Too many times I’ve encountered tug and barge companies who are searching for software to solve problems within their organization. It’s become too easy to read about the functions and features of software or hardware, and consider it a means to immediate solutions to business problems. But here’s the hard truth of the matter, technology does not solve problems, it’s a tool. Much like that $10 million vessel, technology must be employed properly in order to reap its full benefits.
Tug companies in the U.S. spend significant capital on their vessels, whether building or buying new, or maintaining their equipment to keep them in operational condition. More and more though, the trend is to invest in systems and technology where we have become so heavily dependent on them, it’s become our first response to most of the business problems. The usual process that most tug companies go through involve the identification of problems by employees, then a process of prioritizing those problems in an effort to determine where technology dollars should be spent first.
Unfortunately, the consequences of this approach leads to uncover or create additional challenges. It is not uncommon that after a major investment in technology, that employees are still, if not more frustrated with their jobs, that the new systems have only met a small business objective, that reporting or other advertised benefits are not available, and that there exists a perceived, or real lack of IT support. For small to medium sized companies, employing technology must be done wisely, because it may not be able to afford to make bad technology investments.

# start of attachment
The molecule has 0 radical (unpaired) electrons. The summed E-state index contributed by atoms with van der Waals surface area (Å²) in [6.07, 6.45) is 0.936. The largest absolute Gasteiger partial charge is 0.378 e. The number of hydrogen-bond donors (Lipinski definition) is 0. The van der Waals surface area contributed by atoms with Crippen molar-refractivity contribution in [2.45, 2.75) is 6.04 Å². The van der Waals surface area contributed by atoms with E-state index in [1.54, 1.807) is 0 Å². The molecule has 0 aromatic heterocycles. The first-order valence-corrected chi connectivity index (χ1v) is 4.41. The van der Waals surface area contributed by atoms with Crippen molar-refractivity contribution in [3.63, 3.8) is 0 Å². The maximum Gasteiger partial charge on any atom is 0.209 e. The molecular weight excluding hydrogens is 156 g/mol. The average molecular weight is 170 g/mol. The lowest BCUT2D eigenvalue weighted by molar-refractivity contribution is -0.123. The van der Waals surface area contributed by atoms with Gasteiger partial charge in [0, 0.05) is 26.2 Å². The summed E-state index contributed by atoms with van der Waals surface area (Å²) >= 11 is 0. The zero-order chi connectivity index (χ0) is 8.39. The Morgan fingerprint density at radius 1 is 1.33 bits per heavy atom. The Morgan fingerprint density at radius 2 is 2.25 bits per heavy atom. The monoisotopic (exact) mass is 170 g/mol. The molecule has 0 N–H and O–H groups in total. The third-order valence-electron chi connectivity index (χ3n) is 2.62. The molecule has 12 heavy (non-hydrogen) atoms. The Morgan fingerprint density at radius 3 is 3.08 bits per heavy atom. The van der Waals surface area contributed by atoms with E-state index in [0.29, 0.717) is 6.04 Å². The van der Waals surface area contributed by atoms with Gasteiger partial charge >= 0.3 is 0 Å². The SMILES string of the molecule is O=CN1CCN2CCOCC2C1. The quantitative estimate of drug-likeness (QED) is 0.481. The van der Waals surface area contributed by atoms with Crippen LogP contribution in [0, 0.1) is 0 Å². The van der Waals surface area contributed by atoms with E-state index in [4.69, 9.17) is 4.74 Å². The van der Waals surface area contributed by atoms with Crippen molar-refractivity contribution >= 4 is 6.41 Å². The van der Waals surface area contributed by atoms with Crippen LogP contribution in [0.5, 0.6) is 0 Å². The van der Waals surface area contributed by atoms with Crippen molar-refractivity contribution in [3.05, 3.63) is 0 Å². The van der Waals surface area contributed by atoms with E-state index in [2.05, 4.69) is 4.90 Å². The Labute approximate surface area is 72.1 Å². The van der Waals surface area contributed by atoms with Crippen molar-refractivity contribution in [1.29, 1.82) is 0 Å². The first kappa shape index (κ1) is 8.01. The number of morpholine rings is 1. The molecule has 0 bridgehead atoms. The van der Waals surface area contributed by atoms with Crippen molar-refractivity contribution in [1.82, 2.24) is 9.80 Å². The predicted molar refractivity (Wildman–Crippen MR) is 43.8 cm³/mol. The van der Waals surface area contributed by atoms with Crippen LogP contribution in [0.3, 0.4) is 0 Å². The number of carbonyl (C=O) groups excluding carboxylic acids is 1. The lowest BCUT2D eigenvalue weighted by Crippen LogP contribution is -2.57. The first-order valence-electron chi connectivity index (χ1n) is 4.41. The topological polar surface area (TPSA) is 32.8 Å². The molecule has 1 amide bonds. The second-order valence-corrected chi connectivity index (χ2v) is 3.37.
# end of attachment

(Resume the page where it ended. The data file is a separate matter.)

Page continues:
Tug companies can take the following measures beforehand to ensure that technology is integrated well into their business:
Define your objectives. What are you trying to accomplish and why? Build a technology roadmap where all relevant stakeholders can have a say in the process and be a part of defining those business objectives.
Identify where you are today. First define your current business processes and workflows to understand where improvements can be made. Only after accomplishing this can you determine where technology can be used as an accelerant to your business.
Apply technology appropriately. Armed with well defined objectives and business processes, you will have a much easier time choosing technologies to leverage your organization’s strengths. Additionally, rather than rollout one massive project with huge ROI expectations, choose to deploy smaller, shorter duration projects for more immediate quality improvements and substantially reduced risk.
Technology should not be viewed as the solution to all of our business problems, nor can it be blamed for all of our ills. With proper planning and forethought, it can be leveraged as a tool which leads to improved productivity and hence becomes a wise business investment.
Should you be looking to take on a project and don’t know where to start, contact us at firstname.lastname@example.org or call 425.686.8209.